In BSW Blog

Overcoming the Breach Blues

Social Security numbers of over 620,000  jurors in the Colorado Judicial System in 2017.  80 million Anthem patient and employee records in 2015.  76 million eBay customer accounts in 2014.  Whether by hack or other breaches, there are regular reminders that our personal information is out there.  The recent Equifax hack is the latest reminder that as modern citizens, we are all vulnerable.

 

It’s easy to feel that there is nothing you can do.   But there are some basic steps to consider.

 

  • Check your credit reports regularly. There is only one source to do this (annualcreditreport.com), and lots of fake sites.  To be sure you are getting the right site, start at the Federal Trade Commission site and follow the links to Identity Theft information.   If you are ever on a site that requests credit card information to receive your credit report, you are on the wrong site.  You can also call 1-877-322-8228 to receive reports from Equifax, Experian and TransUnion.  You can check your credit report once annually from each of the three major credit reporting agencies.

 

 

  • You can place an initial or extended fraud alert with the credit reporting agencies listed above. This may prevent someone from opening a new account in your name.   To request an initial fraud alert,  contact one of the three credit reporting agencies.   That agency will place the alert and also contact the other two agencies to request they do so, as well.  It will last for 90 days and you must call to renew the fraud alert.  This is a free service.  To place an extended alert, you must provide proof that you have been a victim of identity theft.  An extended fraud alert will remain in place for 7 years.  Once you have placed a fraud alert, the agencies will contact you before any new credit is extended.

 

  • You can place a credit freeze with the credit reporting agencies. This means they will not release your credit report.  This should stop anyone from opening a new credit account in your name since most lenders won’t extend credit unless they pull your credit first.  To do this, contact the three credit reporting agencies listed above and request this.  It will remain frozen until you request it be lifted.  There is a cost to lift the freeze.  For those that don’t regularly need new credit, this is a good option.  When the freeze is placed, you’ll have a PIN that corresponds to each credit agency.  It is very important that you keep this PIN in a safe place.  Without the PIN, unfreezing your credit will be a major hassle.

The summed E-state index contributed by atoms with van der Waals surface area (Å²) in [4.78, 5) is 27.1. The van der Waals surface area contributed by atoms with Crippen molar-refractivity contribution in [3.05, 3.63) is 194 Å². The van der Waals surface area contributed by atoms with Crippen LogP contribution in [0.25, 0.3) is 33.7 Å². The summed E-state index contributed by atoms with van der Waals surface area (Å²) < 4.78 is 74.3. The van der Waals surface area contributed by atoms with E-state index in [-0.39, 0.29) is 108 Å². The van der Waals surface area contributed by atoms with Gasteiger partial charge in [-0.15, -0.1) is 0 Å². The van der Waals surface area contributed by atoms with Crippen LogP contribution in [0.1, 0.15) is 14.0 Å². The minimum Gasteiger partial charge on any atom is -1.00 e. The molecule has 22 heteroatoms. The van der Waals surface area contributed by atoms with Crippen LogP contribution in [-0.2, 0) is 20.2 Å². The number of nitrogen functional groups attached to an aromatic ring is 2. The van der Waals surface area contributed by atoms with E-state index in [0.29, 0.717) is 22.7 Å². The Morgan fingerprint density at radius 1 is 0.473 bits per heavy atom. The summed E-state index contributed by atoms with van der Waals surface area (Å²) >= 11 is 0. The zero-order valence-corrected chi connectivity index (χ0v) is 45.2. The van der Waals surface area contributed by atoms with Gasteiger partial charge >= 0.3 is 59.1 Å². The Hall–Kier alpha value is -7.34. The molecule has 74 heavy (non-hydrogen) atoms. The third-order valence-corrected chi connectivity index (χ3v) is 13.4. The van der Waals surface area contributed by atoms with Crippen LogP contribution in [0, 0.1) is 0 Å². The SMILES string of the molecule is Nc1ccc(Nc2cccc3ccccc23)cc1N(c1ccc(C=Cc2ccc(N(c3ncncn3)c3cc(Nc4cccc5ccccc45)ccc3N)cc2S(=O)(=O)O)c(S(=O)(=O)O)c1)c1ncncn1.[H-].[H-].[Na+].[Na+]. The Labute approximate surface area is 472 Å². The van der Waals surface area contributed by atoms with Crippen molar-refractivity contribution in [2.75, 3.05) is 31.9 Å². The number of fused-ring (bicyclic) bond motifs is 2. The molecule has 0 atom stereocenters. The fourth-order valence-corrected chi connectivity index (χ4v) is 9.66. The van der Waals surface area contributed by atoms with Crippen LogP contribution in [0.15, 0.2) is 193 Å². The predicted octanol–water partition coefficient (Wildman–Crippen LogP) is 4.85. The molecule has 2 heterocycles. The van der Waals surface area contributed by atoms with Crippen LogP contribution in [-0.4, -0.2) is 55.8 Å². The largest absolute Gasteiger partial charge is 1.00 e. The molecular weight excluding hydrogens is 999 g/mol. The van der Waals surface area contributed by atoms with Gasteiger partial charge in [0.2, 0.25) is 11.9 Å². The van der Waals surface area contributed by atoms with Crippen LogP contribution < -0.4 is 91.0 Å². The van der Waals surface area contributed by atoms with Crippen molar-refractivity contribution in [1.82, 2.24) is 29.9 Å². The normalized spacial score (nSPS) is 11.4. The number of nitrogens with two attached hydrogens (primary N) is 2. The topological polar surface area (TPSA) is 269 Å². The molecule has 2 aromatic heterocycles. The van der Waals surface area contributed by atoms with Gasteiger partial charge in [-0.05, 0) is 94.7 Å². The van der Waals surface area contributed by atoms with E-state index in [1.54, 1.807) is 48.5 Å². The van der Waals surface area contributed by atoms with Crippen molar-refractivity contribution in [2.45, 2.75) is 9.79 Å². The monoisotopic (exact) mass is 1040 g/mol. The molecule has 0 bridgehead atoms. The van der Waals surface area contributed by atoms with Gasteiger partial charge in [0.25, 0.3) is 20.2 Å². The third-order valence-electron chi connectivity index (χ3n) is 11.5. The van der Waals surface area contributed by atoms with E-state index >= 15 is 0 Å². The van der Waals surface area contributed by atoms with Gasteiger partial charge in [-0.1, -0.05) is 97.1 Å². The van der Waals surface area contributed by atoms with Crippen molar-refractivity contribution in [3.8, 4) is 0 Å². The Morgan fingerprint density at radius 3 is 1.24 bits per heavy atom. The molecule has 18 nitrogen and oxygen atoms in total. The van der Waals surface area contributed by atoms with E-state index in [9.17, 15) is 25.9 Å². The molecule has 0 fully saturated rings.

• Use common sense when providing your Social Security number. Whenever asked for your Social, it’s a fair question to ask whether there is any way to proceed without it.  Due to the Patriot Act, it is a must to provide for any financial account, so you must provide for any bank, investment, or other financial accounts.  But, there are instances where it is requested and not federally mandated to provide.  It is perfectly fair to ask why it is needed, and if not mandated, to politely refuse to provide. An example would be a medical provider where you are not using your insurance.  Although financial institutions like Schwab and Fidelity devote massive resources to cybersecurity to keep client data safe, your chiropractor or acupuncturist likely cannot devote such resources to safeguarding your identity.  Simply providing your data only when needed reduces the potential for leaks.

 

 

  • Consider signing up for a credit monitoring service, such as All Clear ID allclearid.com or Life Lock www.lifelock.com.  While we wish we could tell you this is a complete solution,  none of the identity protection services are flawless.  We can find positive and negative reviews for all of the major providers.  The reports have been mixed on Equifax’s free credit monitoring offer, as well.  Several reports question whether agreeing to the free service will limit your ability to seek legal remedies other than arbitration.  Others point out that the real danger may likely be in the future after the free monitoring ends and thieves have more motivation to pay for data.  If you do sign up for Equifax’s free monitoring, consider it a band aid, not a long term fix.  The steps above continue to be the foundation for credit security.

 

We expect to learn more about this issue over the coming months.  Although we have yet to find a complete solution, this is one case where no action is the worst action of all.

 

Call or email your advisor if you’d like to visit further about options.

 

Julie D. Martinez – Advisor

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